Anthocyanin production using rough bluegrass treated with high-intensity light

Dominic P. Petrella, James D. Metzger, Joshua J. Blakeslee, Edward J. Nangle, David S. Gardner

Research output: Contribution to journalArticle

6 Scopus citations

Abstract

Anthocyanins are plant pigments that are in demand for medicinal and industrial uses. However, anthocyanin production is limited due to the harvest potential of the species currently used as anthocyanin sources. Rough bluegrass (Poa trivialis L.) is a perennial turfgrass known for accumulating anthocyanins, and may have the potential to serve as a source of anthocyanins through artificial light treatments. The objectives of this research were to determine optimal light conditions that favor anthocyanin synthesis in rough bluegrass, and to determine the suitability of rough bluegrass as a source of anthocyanins. When exposed to high-intensity white light, rough bluegrass increased anthocyanin content by 100-fold on average, and anthocyanin contents greater than 0.2% of dry tissue weight were observed in some samples. Blue light, at intensities between 150 and 250 μmol·m-2·s-1, was the only wavelength that increased anthocyanin content. However, when red light was applied with blue light at 30% or 50% of the total light intensity, anthocyanin content was increased compared with blue light alone. Further experiments demonstrated that these results may be potentially due to a combination of photosynthetic and photoreceptor-mediated regulation. Rough bluegrass is an attractive anthocyanin production system, since leaf tissue can be harvested while preserving meristematic tissues that allow new leaves to rapidly grow; thereby allowing multiple harvests in a single growing season and greater anthocyanin yields.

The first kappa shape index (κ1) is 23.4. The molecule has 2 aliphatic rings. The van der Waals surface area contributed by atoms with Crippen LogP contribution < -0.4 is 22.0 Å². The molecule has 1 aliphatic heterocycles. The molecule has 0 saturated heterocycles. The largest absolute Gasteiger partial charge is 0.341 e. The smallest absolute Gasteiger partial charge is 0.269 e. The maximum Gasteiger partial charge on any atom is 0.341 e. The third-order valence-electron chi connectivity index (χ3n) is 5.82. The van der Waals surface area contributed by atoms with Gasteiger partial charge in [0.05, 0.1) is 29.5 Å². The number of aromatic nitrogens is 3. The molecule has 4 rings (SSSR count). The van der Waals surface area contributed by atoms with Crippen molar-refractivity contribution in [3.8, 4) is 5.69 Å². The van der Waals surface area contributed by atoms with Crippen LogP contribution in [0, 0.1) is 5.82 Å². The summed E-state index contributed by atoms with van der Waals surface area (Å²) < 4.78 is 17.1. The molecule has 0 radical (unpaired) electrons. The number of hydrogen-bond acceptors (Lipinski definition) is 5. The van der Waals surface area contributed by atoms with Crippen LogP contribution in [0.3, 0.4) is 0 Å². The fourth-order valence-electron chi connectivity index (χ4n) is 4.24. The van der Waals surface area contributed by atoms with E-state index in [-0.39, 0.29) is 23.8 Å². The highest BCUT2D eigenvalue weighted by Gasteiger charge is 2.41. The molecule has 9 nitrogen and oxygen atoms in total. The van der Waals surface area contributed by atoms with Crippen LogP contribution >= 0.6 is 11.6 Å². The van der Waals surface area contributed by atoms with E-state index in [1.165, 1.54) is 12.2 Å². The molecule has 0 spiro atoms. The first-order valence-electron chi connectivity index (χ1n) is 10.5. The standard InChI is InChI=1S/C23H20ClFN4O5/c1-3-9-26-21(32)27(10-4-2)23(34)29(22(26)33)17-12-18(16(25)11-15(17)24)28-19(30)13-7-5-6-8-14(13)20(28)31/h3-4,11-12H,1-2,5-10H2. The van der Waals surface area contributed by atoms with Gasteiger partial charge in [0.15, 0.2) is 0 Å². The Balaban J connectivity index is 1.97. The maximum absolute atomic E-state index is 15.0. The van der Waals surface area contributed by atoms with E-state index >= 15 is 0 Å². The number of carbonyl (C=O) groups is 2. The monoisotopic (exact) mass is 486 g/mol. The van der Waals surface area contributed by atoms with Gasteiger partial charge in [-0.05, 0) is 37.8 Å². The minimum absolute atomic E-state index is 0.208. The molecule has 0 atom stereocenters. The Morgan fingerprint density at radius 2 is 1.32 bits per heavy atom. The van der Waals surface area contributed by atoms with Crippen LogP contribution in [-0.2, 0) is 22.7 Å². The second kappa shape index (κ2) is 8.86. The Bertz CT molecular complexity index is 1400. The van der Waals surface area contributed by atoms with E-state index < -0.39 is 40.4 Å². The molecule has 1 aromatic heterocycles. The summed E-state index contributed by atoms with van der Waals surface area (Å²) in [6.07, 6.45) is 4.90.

Original languageEnglish (US)
Pages (from-to)1111-1120
Number of pages10
JournalHortScience
Volume51
Issue number9
DOIs
StatePublished - Sep 2016
Externally publishedYes

Keywords

  • Abiotic stress
  • Dye
  • Flavonoid
  • Light-emitting diode (LED)
  • Nutraceutical
  • Poa trivialis

Fingerprint Dive into the research topics of 'Anthocyanin production using rough bluegrass treated with high-intensity light'. Together they form a unique fingerprint.

  • Cite this

    Petrella, D. P., Metzger, J. D., Blakeslee, J. J., Nangle, E. J., & Gardner, D. S. (2016). Anthocyanin production using rough bluegrass treated with high-intensity light. HortScience, 51(9), 1111-1120. https://doi.org/10.21273/HORTSCI10878-16